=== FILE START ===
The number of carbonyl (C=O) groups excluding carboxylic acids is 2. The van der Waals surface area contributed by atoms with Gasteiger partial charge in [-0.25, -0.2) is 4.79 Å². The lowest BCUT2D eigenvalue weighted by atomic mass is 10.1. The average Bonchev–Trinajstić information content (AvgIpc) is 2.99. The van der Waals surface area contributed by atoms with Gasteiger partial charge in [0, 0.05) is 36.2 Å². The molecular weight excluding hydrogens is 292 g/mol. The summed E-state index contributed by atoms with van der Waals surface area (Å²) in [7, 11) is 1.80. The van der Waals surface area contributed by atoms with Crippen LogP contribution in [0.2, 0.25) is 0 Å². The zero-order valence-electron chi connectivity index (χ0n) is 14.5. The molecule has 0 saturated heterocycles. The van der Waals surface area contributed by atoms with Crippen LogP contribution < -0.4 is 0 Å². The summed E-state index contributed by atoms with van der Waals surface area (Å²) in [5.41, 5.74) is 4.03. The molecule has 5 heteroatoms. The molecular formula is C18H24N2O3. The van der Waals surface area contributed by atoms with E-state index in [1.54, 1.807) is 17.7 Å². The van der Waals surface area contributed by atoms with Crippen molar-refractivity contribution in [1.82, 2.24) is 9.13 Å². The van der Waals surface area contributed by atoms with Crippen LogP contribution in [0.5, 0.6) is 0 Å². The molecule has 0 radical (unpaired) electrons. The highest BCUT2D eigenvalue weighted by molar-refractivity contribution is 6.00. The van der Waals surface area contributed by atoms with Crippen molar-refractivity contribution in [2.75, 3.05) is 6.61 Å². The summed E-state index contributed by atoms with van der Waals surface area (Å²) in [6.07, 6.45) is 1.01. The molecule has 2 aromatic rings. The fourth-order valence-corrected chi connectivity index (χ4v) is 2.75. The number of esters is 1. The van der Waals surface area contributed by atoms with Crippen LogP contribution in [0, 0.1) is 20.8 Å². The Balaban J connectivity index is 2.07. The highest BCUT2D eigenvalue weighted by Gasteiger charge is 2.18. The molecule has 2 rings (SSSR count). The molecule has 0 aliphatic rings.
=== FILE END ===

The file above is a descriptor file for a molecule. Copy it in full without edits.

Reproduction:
The number of carbonyl (C=O) groups excluding carboxylic acids is 2. The van der Waals surface area contributed by atoms with Gasteiger partial charge in [-0.25, -0.2) is 4.79 Å². The lowest BCUT2D eigenvalue weighted by atomic mass is 10.1. The average Bonchev–Trinajstić information content (AvgIpc) is 2.99. The van der Waals surface area contributed by atoms with Gasteiger partial charge in [0, 0.05) is 36.2 Å². The molecular weight excluding hydrogens is 292 g/mol. The summed E-state index contributed by atoms with van der Waals surface area (Å²) in [7, 11) is 1.80. The van der Waals surface area contributed by atoms with Crippen LogP contribution in [0.2, 0.25) is 0 Å². The zero-order valence-electron chi connectivity index (χ0n) is 14.5. The molecule has 0 saturated heterocycles. The van der Waals surface area contributed by atoms with Crippen LogP contribution < -0.4 is 0 Å². The summed E-state index contributed by atoms with van der Waals surface area (Å²) in [5.41, 5.74) is 4.03. The molecule has 5 heteroatoms. The molecular formula is C18H24N2O3. The van der Waals surface area contributed by atoms with E-state index in [1.54, 1.807) is 17.7 Å². The van der Waals surface area contributed by atoms with Crippen molar-refractivity contribution in [1.82, 2.24) is 9.13 Å². The van der Waals surface area contributed by atoms with Crippen LogP contribution in [0.5, 0.6) is 0 Å². The molecule has 0 radical (unpaired) electrons. The highest BCUT2D eigenvalue weighted by molar-refractivity contribution is 6.00. The van der Waals surface area contributed by atoms with Crippen molar-refractivity contribution in [2.75, 3.05) is 6.61 Å². The summed E-state index contributed by atoms with van der Waals surface area (Å²) in [6.07, 6.45) is 1.01. The molecule has 2 aromatic rings. The fourth-order valence-corrected chi connectivity index (χ4v) is 2.75. The number of esters is 1. The van der Waals surface area contributed by atoms with Crippen LogP contribution in [0, 0.1) is 20.8 Å². The Balaban J connectivity index is 2.07. The highest BCUT2D eigenvalue weighted by Gasteiger charge is 2.18. The molecule has 2 rings (SSSR count). The molecule has 0 aliphatic rings.